The actually existing elites may have a strong interest in perpetuating the "structureless" myth as their current informal influence may be much larger than what they could reasonably expect as part of any officially acknowledged social structure. So they take recruits that are already attracted by the company's utopian visions, indoctrinate them further to protect their own influence and when at some point the brighter amongst the employees realize the cognitive dissonance between what everyone says and what actually happens and start to lash out in disappointment they get fired to protect the company cult(ure).

  • by FriendlyLurker (50431) on Tuesday July 09, 2013 @06:15AM (#44223495)

    if a visible hierarchy isn't allowed, an invisible one will form and bite you in the ass.

    ...and it will form around the worst, most manipulative personality types... which also happen to be the worst leaders.

  • by readingaccount (2909349) on Tuesday July 09, 2013 @06:17AM (#44223499)

    by Jo Freeman

    Thought that was worth highlighting.

  • by Culture20 (968837) on Tuesday July 09, 2013 @06:54AM (#44223663)
    Valve. Freeman. It's like someone working for ID named "Blazkowicz".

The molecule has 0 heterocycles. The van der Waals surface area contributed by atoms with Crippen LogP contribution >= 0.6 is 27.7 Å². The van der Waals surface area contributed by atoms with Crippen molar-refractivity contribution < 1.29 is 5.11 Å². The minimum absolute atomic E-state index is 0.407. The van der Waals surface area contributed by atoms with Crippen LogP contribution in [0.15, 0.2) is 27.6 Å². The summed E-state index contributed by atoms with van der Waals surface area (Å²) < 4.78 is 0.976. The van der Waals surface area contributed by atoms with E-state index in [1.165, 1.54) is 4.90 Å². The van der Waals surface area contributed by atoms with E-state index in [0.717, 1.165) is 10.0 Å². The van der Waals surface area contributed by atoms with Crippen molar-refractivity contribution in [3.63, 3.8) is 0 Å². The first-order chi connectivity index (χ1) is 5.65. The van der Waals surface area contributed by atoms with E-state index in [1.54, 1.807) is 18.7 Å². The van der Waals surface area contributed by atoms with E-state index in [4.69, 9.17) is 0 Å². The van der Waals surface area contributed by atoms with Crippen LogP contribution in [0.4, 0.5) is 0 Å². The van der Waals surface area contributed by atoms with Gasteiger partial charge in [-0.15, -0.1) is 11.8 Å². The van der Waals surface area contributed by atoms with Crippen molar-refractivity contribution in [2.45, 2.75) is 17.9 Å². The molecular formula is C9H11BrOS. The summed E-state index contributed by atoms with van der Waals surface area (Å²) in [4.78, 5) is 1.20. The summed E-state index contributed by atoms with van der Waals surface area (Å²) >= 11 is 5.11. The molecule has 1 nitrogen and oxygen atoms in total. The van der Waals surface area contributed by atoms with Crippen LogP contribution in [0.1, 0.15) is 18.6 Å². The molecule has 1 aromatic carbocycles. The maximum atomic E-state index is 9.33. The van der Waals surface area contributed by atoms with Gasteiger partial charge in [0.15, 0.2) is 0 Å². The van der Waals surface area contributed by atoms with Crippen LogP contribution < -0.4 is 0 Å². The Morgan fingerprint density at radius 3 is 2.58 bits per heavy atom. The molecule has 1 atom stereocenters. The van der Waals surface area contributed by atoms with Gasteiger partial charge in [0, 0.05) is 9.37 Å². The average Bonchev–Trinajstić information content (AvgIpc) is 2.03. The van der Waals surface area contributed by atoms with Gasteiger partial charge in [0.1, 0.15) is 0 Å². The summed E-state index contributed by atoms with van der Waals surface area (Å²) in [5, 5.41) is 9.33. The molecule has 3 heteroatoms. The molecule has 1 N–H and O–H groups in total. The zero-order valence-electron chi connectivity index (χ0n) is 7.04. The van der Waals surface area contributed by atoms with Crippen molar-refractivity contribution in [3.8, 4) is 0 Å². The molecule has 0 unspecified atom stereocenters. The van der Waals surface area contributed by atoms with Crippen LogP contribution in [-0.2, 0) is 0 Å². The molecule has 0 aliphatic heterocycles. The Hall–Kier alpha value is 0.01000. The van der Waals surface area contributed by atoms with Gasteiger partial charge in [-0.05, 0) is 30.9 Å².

• by Psychotria (953670) on Tuesday July 09, 2013 @07:11AM (#44223725)

    I don't mean to divert attention away from Valve's management structure and handbook, but... well...

    [...] assembling and selling computers. When she and her partner later had a disagreement, Ellsworth opened a separate business in competition.

    [...] she moved to Walla Walla, Washington and attended Walla Walla College, studying circuit design for about a year. She dropped out due to a "cultural mismatch"; Ellsworth said that questioning professors' answers was frowned upon.

    Seems like it's always someone else's fault and never hers. The world is persecuting her!

  • by Anonymous Coward on Tuesday July 09, 2013 @07:11AM (#44223729)

    If you look at "income", Valve is successful. Very, indeed. But money is not the only metric. It all tells us Valve got lucky developing two games aaages ago and the being the first to set up a working Digital Distribution System. That they combined it with their second (and last!) successful game was a masterstroke, but only pure luck.
    Had Half-Life 2 not been such a success (say a title in the 80s/100), Steam would not have been taken off like it did.

    If you use the metric "releases successful products" for success, Valve is working mediocre at best.

    They shovelled in a lot of cash with Half-Life and Half-Life 2 until Steam was running with full steam ahead... and that digital distribution platform is carrying them since then. After the initial phase it was a self-sustaining thing that you just need to maintain without screwing up too much. That is basically what Vale has been doing since Half-Life 2 and I ask you: What other successful projects do they have to show that we can use as proof for their successful system? You say "not much" and I agree.